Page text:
Final Fantasy XIII-2 ‘cinematic’ but ‘repetitive’ aanbu‘repetitive’

Final Fantasy XIII-2 ‘cinematic’ but ‘repetitive’ aanbu‘repetitive’

Have you ever heard of the “Color ‘Red’ Conundrum?” Basically, picture two people looking at the same fire-truck, which they both agree is painted the color red. However, neither can accurately describe what what “red” looks like without talking about other red things they’ve seen in the past. Thus, the question is begged: When those two people look at the fire truck, are they seeing the same color red?
Is anyone?
This thought exercise forces people to recognize the absurdity of consensus perspective. We’re taught from birth certain truths: That circle is round, that surface is smooth, that truck is red. But what is “smooth;” what is “red?” They’re pointless questions in the long run, but necessary for an individual’s tolerance and understanding of the strange. Once you accept nothing is objective and everything is absurd, it makes the affirmation of the foreign much easier.
All of this is a very roundabout way of saying: Final Fantasy XIII-2 is one weird ass game, but a lot of people seem to like it for some reason.
It probably shouldn’t come as much of a surprise, but Final Fantasy XIII-2 is a very Japanese game. Specifically, the story is incomprehensibly complex, the characters act and speak in no way any regular human would, and the combat system is divorced from the rest of the game world, where you prance about looking at impressively rendered skyboxes.
If the story wasn’t baffling enough for simply being Japanese, it’s also about time travel. You play Serah, a girl whose sister, “Lightning,” is lost in time. Along with her platonic friend Noel, Serah must scour the time-stream and bring her sister home.
That’s probably the most coherent bit of plot you’re going to get out of Final Fantasy XIII-2. The rest of the game is filled with “poignant” soliloquies about the nature of existence, life, and choice. The world, it’s characters, and their struggles are so alien and ridiculous, they’re unidentifiable to the player.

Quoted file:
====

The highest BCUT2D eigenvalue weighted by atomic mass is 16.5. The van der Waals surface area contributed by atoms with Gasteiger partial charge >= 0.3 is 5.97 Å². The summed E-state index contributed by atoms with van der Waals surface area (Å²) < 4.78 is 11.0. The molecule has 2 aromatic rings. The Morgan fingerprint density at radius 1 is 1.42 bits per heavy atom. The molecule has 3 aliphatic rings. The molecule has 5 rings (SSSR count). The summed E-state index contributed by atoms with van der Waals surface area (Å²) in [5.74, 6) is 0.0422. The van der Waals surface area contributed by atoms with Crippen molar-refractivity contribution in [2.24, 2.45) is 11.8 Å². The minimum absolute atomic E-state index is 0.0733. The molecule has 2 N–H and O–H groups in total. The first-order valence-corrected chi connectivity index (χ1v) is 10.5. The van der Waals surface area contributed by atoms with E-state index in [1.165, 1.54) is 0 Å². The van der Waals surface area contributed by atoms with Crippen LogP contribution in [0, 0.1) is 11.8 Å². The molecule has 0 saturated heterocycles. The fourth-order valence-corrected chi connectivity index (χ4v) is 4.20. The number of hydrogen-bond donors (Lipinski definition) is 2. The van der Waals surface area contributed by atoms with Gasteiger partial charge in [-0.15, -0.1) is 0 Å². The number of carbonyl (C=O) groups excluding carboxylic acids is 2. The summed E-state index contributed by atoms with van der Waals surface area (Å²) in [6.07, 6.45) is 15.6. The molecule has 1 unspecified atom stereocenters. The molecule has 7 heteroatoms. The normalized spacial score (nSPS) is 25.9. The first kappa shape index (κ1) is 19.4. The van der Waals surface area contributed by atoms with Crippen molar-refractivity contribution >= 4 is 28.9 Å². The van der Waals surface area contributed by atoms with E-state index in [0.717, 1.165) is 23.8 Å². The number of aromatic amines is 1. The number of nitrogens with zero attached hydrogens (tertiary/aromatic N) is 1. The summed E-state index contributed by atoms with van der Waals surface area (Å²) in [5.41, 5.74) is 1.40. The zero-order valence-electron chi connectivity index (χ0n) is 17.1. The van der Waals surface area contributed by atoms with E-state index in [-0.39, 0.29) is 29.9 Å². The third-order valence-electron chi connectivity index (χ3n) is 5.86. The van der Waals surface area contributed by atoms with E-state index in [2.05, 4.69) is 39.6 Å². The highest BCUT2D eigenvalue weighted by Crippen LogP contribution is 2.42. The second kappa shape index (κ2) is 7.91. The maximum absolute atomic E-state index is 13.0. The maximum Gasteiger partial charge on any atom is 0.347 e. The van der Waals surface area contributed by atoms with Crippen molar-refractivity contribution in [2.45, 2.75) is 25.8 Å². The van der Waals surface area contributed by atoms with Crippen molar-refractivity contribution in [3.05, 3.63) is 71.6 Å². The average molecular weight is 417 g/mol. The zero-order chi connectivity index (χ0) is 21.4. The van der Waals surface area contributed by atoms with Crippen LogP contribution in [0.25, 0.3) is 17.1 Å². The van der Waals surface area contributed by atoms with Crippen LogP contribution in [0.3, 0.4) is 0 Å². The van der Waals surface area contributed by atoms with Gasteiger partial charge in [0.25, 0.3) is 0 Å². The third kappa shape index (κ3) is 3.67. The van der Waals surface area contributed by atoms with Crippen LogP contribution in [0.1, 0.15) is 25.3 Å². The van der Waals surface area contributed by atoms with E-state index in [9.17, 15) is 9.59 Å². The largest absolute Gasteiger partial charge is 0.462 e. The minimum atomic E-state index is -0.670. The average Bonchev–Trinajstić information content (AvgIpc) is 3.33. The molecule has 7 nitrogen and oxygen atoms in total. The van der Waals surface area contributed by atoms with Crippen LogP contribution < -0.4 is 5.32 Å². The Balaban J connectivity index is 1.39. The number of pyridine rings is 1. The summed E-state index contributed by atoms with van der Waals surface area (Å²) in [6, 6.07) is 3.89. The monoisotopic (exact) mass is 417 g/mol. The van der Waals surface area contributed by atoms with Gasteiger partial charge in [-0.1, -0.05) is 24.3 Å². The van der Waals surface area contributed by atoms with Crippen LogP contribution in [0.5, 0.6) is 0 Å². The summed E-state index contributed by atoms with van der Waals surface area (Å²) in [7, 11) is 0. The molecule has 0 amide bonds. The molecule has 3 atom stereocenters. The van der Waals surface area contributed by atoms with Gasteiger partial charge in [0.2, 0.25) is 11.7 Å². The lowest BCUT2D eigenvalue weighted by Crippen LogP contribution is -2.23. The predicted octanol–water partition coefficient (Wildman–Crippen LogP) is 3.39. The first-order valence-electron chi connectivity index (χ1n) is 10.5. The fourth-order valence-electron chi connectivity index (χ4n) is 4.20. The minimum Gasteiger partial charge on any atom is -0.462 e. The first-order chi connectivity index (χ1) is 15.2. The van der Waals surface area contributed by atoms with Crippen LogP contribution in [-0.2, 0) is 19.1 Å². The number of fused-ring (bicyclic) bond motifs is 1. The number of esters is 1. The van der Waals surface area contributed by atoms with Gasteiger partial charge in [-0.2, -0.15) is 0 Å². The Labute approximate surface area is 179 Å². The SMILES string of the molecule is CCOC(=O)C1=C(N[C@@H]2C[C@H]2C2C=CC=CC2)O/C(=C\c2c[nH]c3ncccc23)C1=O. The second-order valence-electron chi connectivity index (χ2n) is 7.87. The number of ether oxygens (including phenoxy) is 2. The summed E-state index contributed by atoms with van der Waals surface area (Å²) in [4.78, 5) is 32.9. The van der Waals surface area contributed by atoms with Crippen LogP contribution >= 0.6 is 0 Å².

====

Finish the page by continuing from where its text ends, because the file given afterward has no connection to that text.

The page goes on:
So what’s the appeal? Why have their been around sixteen Final Fantasy games?
Maybe it’s the combat? Well, compared to the old, “everybody stand in a line and take turns hitting each other,” system of past iterations, Final Fantasy XIII-2’s combat is pretty fast and frantic.
Battles move so quickly, the game assumes you don’t have time to choose your exact commands and instead gives you a macro system to customize beforehand. Certain characters can be relegated to the task of healing, where others can be customized to more efficiently break the damage shield around more powerful monsters. All of these roles can be switched on the fly, depending on what the situation requires.
It’s pretty entertaining, for the first few times you do it. Then you get into more random battles, then another, then twenty more, over and over, and over again.
In The Most Human Human: What Talking with Computers Teaches Us About What It Means to Be Alive, author Brian Christian discusses high entropy vs. low entropy activities. One of the functions of a computer is compression; the act of making a large file smaller for means of presentation or transportation.  The computer’s degree of difficulty completing this task depends on the file’s entropy; specifically, how much can be removed without threatening its’ integrity. A file with low entropy would be fairly easy to compress, where one with high entropy would be comparatively difficult.
For example, a text file containing the complete works of Fyodor Dostoevsky would be high entropy, and quite large, where another such file containing nothing but random characters and words the same length as the Dostoevsky file would be still be much smaller in size, and considered low entropy. The more complex and systematic the content, the higher the entropy.
The high entropy vs. low entropy argument can be applied to many facets of life, and for our purposes, video games. Games where the range of activities are broad and constantly changing are high entropy, and games where you do the same thing over and over again, are low entropy. Final Fantasy XIII-2, specifically it’s gameplay, is a very low entropy.
Is Final Fantasy XIII-2 a bad entertainment experience? Certainly not, it’s visually gorgeous, cinematic and interactive in a way static media never usually attempts. But what about as a “game?” In that case, it’s probably going to be pretty bland, boring, and repetitive to an American audience.
But maybe we’re just seeing a different shade of red.